In 1764, a small town in the British colony of Massachusetts ignited a bold rebellion. When Great Britain levied the Sugar Act on its American colonies, Parliament was not prepared for Boston's backlash.
For the next decade, Loyalists
On September 14, 1716, Boston Light became the first lighthouse established in Colonial America. With many ships floundering in the treacherous waters of the Massachusetts harbor, there was a great need for navigational aid. At night and during storms, it was difficult to discern the entrance to the main shipping channel of Nantasket Roads, situated between the Brewster islands and the town of Hull. The ledges had become a graveyard for ships, resulting in great loss to human life and cargo--a deterrent to European colonization efforts. Ship captains and merchants petitioned the colonial government for a lighthouse to be erected on Little Brewster Island as a way of safe passage to the inner harbor. Three hundred years later, Boston Light continues to serve its purpose. Today, the lighthouse is protected by an ever-present Coast Guard civilian keeper and a cadre of specially trained Coast Guard Auxiliary volunteer assistant keepers.
Boston has had its share of bookies and loan sharks, gangsters and wiseguys, hoodlums and hit men. From the Great Brink s Robbery, which was hailed as the crime of the century; to the long-forgotten Cotton Club in Roxbury, where the legendary nightlife kingpin Charlie King Solomon was gunned down; to the infamous Blackfriars Massacre, a brutal gangland slaying that left five men dead, slumped over a backgammon game in a cramped basement office all of these dark moments in time are a part of Boston s history that is rarely spoken about. Boston Organized Crime explores the region s shadier side and takes a closer look at the mobsters and racketeers who once operated in the Greater Boston area. Drawing upon an eclectic collection of crime scene photographs, mug shots, and police documents, author Emily Sweeney takes readers on an eye-opening journey through Boston s underworld, from the bootlegging days of Prohibition to the bloody gangland wars of the 1960s."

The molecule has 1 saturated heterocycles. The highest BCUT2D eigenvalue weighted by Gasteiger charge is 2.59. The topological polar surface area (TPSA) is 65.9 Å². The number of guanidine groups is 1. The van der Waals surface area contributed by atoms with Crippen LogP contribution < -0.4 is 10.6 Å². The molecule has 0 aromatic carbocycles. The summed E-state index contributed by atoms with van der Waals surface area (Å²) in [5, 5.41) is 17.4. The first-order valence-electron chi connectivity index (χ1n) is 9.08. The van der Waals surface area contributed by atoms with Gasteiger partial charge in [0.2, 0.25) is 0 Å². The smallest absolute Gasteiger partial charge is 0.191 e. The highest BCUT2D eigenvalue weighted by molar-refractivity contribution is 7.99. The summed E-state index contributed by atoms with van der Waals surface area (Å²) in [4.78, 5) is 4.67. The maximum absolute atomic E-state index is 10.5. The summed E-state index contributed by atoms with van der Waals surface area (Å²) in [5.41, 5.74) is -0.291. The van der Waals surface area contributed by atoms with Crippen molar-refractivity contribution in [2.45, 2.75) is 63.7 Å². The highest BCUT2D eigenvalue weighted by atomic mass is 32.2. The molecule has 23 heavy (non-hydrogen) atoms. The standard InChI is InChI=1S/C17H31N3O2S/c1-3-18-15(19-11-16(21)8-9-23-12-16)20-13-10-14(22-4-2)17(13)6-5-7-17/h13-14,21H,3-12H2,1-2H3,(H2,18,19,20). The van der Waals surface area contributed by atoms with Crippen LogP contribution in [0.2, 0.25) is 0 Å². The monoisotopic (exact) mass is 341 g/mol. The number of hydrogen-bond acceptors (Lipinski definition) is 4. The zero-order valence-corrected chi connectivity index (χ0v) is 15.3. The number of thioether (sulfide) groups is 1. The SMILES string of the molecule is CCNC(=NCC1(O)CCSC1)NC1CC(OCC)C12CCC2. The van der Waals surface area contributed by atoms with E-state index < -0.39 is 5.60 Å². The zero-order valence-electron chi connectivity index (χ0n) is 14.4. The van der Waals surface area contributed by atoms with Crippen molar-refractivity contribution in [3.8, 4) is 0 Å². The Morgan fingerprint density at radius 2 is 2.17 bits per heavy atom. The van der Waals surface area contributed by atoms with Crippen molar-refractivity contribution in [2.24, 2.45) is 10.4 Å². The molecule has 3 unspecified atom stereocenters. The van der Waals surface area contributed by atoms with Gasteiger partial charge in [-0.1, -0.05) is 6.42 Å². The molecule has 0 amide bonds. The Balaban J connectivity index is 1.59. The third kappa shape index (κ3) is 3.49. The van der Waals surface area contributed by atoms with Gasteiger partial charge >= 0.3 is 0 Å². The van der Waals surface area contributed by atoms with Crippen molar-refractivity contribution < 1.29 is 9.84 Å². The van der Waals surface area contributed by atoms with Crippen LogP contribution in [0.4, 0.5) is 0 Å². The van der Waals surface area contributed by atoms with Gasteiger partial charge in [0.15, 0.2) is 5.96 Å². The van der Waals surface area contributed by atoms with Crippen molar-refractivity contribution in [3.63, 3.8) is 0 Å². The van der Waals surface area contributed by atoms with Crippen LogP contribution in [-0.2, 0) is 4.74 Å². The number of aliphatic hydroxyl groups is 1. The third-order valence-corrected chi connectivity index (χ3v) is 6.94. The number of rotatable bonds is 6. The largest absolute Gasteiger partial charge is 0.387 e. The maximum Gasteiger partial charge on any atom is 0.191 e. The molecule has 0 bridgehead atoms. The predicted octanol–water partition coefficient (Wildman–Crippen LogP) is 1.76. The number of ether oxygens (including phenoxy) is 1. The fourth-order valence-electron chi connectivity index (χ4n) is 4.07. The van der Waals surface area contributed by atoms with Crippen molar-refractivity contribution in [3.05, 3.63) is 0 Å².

A collection of photos of the first large municipally funded library in the U.S. "built as an ornament to the city" from the first misteps to the successful completion.
The Boston Public Library (BPL) was the first large municipally funded public library in the United States. Although the library was founded in 1848, the original idea was first proposed by French ventriloquist Alexandre Vattemare in 1841. In 1854, the library opened to the public in two rooms in a schoolhouse on Mason Street. Just four years later, the building on Boylston Street opened with 88,789 items. In 1871, the BPL was the first library in the country to open a branch, and by 1895, when the new central library was opened in Copley Square, 29 branches and reading rooms had opened. Charles Follen McKim was the principal architect of the new building, which is noted for its perfect proportions, magnificent murals, and beautiful ornamentation throughout the building. The tremendous growth of the library made it necessary to build an addition, and in 1972, the new building designed by Philip Johnson was opened.